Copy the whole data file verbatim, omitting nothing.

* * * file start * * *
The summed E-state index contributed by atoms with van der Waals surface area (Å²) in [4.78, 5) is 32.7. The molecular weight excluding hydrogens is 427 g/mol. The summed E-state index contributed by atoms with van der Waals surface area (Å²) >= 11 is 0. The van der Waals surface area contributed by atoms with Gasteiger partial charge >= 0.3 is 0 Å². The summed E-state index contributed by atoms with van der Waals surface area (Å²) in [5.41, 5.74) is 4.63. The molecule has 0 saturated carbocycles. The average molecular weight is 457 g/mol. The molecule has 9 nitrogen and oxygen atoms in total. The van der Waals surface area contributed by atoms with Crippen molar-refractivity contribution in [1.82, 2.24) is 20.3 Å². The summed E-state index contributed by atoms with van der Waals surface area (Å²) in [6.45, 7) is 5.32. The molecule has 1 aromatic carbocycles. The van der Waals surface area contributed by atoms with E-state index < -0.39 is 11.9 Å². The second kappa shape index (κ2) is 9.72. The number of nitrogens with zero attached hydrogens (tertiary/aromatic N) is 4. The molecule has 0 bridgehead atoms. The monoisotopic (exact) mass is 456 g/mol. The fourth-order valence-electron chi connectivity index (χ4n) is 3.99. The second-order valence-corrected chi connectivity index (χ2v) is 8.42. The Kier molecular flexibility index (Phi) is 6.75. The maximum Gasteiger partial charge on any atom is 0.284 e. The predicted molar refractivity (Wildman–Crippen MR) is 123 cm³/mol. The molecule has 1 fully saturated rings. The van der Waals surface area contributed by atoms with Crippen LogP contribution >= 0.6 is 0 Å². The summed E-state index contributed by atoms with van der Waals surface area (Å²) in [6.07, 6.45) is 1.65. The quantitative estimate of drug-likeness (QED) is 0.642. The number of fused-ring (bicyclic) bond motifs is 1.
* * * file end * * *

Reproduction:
The summed E-state index contributed by atoms with van der Waals surface area (Å²) in [4.78, 5) is 32.7. The molecular weight excluding hydrogens is 427 g/mol. The summed E-state index contributed by atoms with van der Waals surface area (Å²) >= 11 is 0. The van der Waals surface area contributed by atoms with Gasteiger partial charge >= 0.3 is 0 Å². The summed E-state index contributed by atoms with van der Waals surface area (Å²) in [5.41, 5.74) is 4.63. The molecule has 0 saturated carbocycles. The average molecular weight is 457 g/mol. The molecule has 9 nitrogen and oxygen atoms in total. The van der Waals surface area contributed by atoms with Crippen molar-refractivity contribution in [1.82, 2.24) is 20.3 Å². The summed E-state index contributed by atoms with van der Waals surface area (Å²) in [6.45, 7) is 5.32. The molecule has 1 aromatic carbocycles. The van der Waals surface area contributed by atoms with E-state index < -0.39 is 11.9 Å². The second kappa shape index (κ2) is 9.72. The number of nitrogens with zero attached hydrogens (tertiary/aromatic N) is 4. The molecule has 0 bridgehead atoms. The monoisotopic (exact) mass is 456 g/mol. The fourth-order valence-electron chi connectivity index (χ4n) is 3.99. The second-order valence-corrected chi connectivity index (χ2v) is 8.42. The Kier molecular flexibility index (Phi) is 6.75. The maximum Gasteiger partial charge on any atom is 0.284 e. The predicted molar refractivity (Wildman–Crippen MR) is 123 cm³/mol. The molecule has 1 fully saturated rings. The van der Waals surface area contributed by atoms with Crippen LogP contribution >= 0.6 is 0 Å². The summed E-state index contributed by atoms with van der Waals surface area (Å²) in [6.07, 6.45) is 1.65. The quantitative estimate of drug-likeness (QED) is 0.642. The number of fused-ring (bicyclic) bond motifs is 1.